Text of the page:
Future biofuel production opportunities in Sweden can be analysed in various ways. The BeWhere Sweden project series has had three different starting points, all with the aim of adding to the knowledge of aspects on optimal localisation of biofuel production through the use of an spatially explicit energy system model. Now, the third project within the series, BeWhere – Stake-holder analysis of biofuel production in Sweden, has delivered its final report.

The project has been carried out within the Swedish Energy Agency and f3 collaborative research program Renewable transportation fuels and systems and has been led by Elisabeth Wetterlund, Bio4Energy/LTU. Other project participants are SLU, Linköping University, RISE (formerly SP and Innventia), Lund University, Fortum, E.ON, Perstorp and SEKAB.

The study has investigated the usefulness of BeWhere Sweden for relevant actors and stakeholders in the biofuel area through model development and model runs based on actor dialogues, interviews, and workshops with actors representing potential users of the model and/or results from it.

Results showed that there are several ways to reach high levels of biofuel production in Sweden at reasonable costs, and that the dependency on specific locations or technologies is not particularly strong. Economy-of-scale and high conversion efficiencies were shown to provide the largest production cost reductions, which benefitted large-scale production of gasification based biofuels for use as high-blend or pure fuels.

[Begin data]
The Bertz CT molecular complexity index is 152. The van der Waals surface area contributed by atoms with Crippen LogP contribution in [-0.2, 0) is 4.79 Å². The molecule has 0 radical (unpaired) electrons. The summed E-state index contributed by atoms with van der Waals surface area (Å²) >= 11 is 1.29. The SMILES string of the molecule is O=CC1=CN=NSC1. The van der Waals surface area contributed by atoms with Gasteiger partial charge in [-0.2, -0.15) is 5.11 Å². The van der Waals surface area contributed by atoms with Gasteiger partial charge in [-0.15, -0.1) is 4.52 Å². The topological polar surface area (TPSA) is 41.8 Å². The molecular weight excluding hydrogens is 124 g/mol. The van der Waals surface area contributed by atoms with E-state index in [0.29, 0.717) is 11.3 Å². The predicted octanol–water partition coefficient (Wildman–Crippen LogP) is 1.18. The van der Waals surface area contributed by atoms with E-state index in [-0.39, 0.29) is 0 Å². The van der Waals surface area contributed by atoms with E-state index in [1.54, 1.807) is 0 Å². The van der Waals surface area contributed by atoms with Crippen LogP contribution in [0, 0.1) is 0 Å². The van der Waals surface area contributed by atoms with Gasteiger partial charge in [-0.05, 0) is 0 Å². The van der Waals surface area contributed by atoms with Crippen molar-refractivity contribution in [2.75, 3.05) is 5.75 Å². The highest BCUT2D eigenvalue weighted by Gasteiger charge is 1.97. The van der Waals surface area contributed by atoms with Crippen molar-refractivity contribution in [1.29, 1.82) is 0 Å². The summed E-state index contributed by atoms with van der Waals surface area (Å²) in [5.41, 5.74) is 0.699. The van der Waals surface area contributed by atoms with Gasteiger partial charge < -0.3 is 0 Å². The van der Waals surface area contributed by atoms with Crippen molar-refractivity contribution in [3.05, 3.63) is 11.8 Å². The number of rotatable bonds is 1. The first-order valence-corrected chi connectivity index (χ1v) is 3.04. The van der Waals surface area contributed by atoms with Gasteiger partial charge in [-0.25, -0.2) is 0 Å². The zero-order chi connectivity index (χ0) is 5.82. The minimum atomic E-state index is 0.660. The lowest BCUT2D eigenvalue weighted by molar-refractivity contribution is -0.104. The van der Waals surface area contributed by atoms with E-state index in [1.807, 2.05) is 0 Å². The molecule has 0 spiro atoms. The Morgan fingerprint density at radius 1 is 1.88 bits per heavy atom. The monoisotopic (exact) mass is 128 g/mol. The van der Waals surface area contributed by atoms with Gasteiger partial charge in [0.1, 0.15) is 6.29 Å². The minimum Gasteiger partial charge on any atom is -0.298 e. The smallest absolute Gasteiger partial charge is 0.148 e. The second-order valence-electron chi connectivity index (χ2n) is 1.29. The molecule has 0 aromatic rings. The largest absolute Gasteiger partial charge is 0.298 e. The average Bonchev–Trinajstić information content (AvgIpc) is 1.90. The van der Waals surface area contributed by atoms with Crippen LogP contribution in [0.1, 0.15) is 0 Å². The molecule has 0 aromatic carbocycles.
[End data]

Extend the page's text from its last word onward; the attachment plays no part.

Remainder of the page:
Model re­sult presentations must however be complemented with interpretations, and in order to use the results from models as a basis for decision-making, it is essential to understand the assumptions that have been integrated in the model. Also, aspects that are not easily included in this type of parame­terised energy system model, such as social, political and (perceived) risk related factors, need to be considered since they were identified as critical barriers.

Overall, the conclusion is that BeWhere Sweden has the potential to be a useful part of a larger toolbox in the transformation towards forest-based biofuel production. A number of lessons have been learned, and both strengths and shortcomings of the model have been identified. The main strengths of the model lie in the spatial representation, and in the possibility to model different value chain options in detail, potentially identifying regional “hot-spots” for new production that can be used to create knowledge about factors affecting the costs and environmental impacts from biomass based supply chains. In turn, this can aid in the de­sign of robust policies in order to facilitate effective development.